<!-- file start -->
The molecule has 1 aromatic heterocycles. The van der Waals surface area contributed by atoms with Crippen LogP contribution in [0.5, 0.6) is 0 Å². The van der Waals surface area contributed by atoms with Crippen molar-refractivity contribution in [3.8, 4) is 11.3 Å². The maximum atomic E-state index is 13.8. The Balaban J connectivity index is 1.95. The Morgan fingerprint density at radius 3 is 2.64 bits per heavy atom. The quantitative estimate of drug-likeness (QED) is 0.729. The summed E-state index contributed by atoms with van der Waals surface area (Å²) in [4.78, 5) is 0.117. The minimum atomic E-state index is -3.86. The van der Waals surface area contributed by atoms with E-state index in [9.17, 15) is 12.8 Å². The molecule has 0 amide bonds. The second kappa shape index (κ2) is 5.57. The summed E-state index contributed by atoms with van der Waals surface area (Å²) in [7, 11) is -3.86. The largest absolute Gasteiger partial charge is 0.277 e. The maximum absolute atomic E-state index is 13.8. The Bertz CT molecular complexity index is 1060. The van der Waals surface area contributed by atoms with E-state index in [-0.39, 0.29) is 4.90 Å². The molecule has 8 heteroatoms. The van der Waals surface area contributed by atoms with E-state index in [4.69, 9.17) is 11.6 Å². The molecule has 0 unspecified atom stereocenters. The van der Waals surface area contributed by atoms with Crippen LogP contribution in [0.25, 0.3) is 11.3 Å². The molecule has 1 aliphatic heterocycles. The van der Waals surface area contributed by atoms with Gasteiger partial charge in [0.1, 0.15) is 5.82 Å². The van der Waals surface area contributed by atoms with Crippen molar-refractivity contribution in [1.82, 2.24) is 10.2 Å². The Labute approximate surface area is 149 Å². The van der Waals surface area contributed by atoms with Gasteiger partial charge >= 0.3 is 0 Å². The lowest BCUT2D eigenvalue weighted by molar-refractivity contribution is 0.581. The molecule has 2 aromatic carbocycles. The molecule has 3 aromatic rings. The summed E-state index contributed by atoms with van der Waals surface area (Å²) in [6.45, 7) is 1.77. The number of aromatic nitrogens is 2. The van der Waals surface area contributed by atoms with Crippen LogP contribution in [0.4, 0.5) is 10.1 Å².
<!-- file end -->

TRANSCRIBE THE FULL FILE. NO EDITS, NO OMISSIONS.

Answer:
The molecule has 1 aromatic heterocycles. The van der Waals surface area contributed by atoms with Crippen LogP contribution in [0.5, 0.6) is 0 Å². The van der Waals surface area contributed by atoms with Crippen molar-refractivity contribution in [3.8, 4) is 11.3 Å². The maximum atomic E-state index is 13.8. The Balaban J connectivity index is 1.95. The Morgan fingerprint density at radius 3 is 2.64 bits per heavy atom. The quantitative estimate of drug-likeness (QED) is 0.729. The summed E-state index contributed by atoms with van der Waals surface area (Å²) in [4.78, 5) is 0.117. The minimum atomic E-state index is -3.86. The van der Waals surface area contributed by atoms with E-state index in [9.17, 15) is 12.8 Å². The molecule has 0 amide bonds. The second kappa shape index (κ2) is 5.57. The summed E-state index contributed by atoms with van der Waals surface area (Å²) in [7, 11) is -3.86. The largest absolute Gasteiger partial charge is 0.277 e. The maximum absolute atomic E-state index is 13.8. The Bertz CT molecular complexity index is 1060. The van der Waals surface area contributed by atoms with E-state index in [-0.39, 0.29) is 4.90 Å². The molecule has 8 heteroatoms. The van der Waals surface area contributed by atoms with E-state index in [4.69, 9.17) is 11.6 Å². The molecule has 0 unspecified atom stereocenters. The van der Waals surface area contributed by atoms with Crippen LogP contribution in [0.25, 0.3) is 11.3 Å². The molecule has 1 aliphatic heterocycles. The van der Waals surface area contributed by atoms with Gasteiger partial charge in [0.1, 0.15) is 5.82 Å². The van der Waals surface area contributed by atoms with Crippen molar-refractivity contribution in [1.82, 2.24) is 10.2 Å². The Labute approximate surface area is 149 Å². The van der Waals surface area contributed by atoms with Gasteiger partial charge >= 0.3 is 0 Å². The lowest BCUT2D eigenvalue weighted by molar-refractivity contribution is 0.581. The molecule has 2 aromatic carbocycles. The molecule has 3 aromatic rings. The summed E-state index contributed by atoms with van der Waals surface area (Å²) in [6.45, 7) is 1.77. The number of aromatic nitrogens is 2. The van der Waals surface area contributed by atoms with Crippen LogP contribution in [0.4, 0.5) is 10.1 Å².